Tip Sheet of the Month
If you’ve ever wondered about how Earl Stanley Gardener came up with hundreds of plots for Perry Mason, look no further. He used plot wheels– he would choose his hero from one wheel list, a bad guy from another wheel list, the action from a third and so on.
Now … Continue reading
Best of Web
If you have ever struggled with a bibliography, this site is a godsend. You simply choose the style of bibliography you want for the major types— APA, Turabian, Chicago, MLA.
Then you type in the name of the book and the search engine finds it and put it in the biblography according to the style … Continue reading
She lost her bookstore and then her mind.
Her friends took her in.
But she longed for the corner on the street
where the bookstore used to stand,
Now she camps in the entryway of a building
on the corner of the street where the bookstore once stood.
She stares silently at the passersby.
The bookstore disappeared twenty years ago
But her mind never returned.
Hypnosis Session Spotlight
The audio material available here moves the list are from focused breathing, to progressive muscle relaxation, and then an imaginary elevator ride to a beautiful beach. The intent of this program is to slowly offer increased levels of dissociation aimed at promoting deep relaxation and freedom from frustrations that can arise with writers block. The … Continue reading
Sudden Genius by Andrew Robinson
Robinson studies geniuses and his book is a study of ten geniuses in field ranging from science and film, to music and literature. Because the sweep is so grand, he cannot find similarities. For example, he says there is no creative personality.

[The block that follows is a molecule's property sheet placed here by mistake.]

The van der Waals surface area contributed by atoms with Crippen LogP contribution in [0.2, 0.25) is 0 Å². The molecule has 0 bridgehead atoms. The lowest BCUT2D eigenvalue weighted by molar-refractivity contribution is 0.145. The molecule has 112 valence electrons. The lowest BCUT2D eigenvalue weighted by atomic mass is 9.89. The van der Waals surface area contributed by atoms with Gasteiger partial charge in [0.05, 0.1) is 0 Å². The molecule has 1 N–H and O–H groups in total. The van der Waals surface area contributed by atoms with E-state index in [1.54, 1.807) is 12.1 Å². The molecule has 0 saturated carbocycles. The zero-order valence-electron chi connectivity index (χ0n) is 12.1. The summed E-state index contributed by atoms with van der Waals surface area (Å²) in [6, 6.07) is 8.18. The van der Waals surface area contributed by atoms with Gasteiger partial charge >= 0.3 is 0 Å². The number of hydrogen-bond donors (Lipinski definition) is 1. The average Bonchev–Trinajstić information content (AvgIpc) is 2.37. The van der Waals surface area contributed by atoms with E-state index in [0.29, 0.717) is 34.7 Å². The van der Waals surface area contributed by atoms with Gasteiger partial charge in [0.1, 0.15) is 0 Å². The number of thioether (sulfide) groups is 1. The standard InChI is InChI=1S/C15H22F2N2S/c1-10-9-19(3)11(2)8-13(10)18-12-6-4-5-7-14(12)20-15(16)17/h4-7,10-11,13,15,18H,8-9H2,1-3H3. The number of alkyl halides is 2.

Similarly, he finds that formal education plays no role in creativity, but formal education is only a small part of most genius’s education. Family and marriage sometimes help, but not really. In other words, there is no clue how to increase one’s own creativity, which is the reason I read books like this. He does say that it … Continue reading
OK, Balzac worked around the clock and drank only coffee.
But we’re interested in staying alive during your entire writing career. No burn-outs allowed.
Here are the beliefs of workaholics:
• Work as infinite and insatiable
• Work requires deprivation and sacrifice.
• Work protects me from scary intimacy.
In his wonderful book on procrastination, The Now Habit, Neil Fiore says play is necessary to writing and all creative endeavors. Play get us to unwind and write more comfortably. Certainly if we saw our writing as divine play, the doubts would disappear.
Fiore says we suffer from three major blocks– the fear of being overwhelmed, the fear of failure and the fear of not finishing the work. He has a plan for getting around these blocks. I also found … Continue reading
Harry Bernstein struggled to become a writer all his life and finally received critical acclaim and literary fame when his first memoir about his childhood, [u]The Invisible Wall[/u], was published when he was ninety-six years old. Publishers Weekly gave it a starred review.
He published a second memoir a year later when he was ninety-seven.
Writers are often known for their depressions. But is there anything we can do about it? I’m finding that letting go of everything improves my mood a lot. Nisargadatta teaches that life goes on spontaneously and we don’t have to put energy into anything. As whacky as that sounds, it is working. I realized I was putting energy into driving, … Continue reading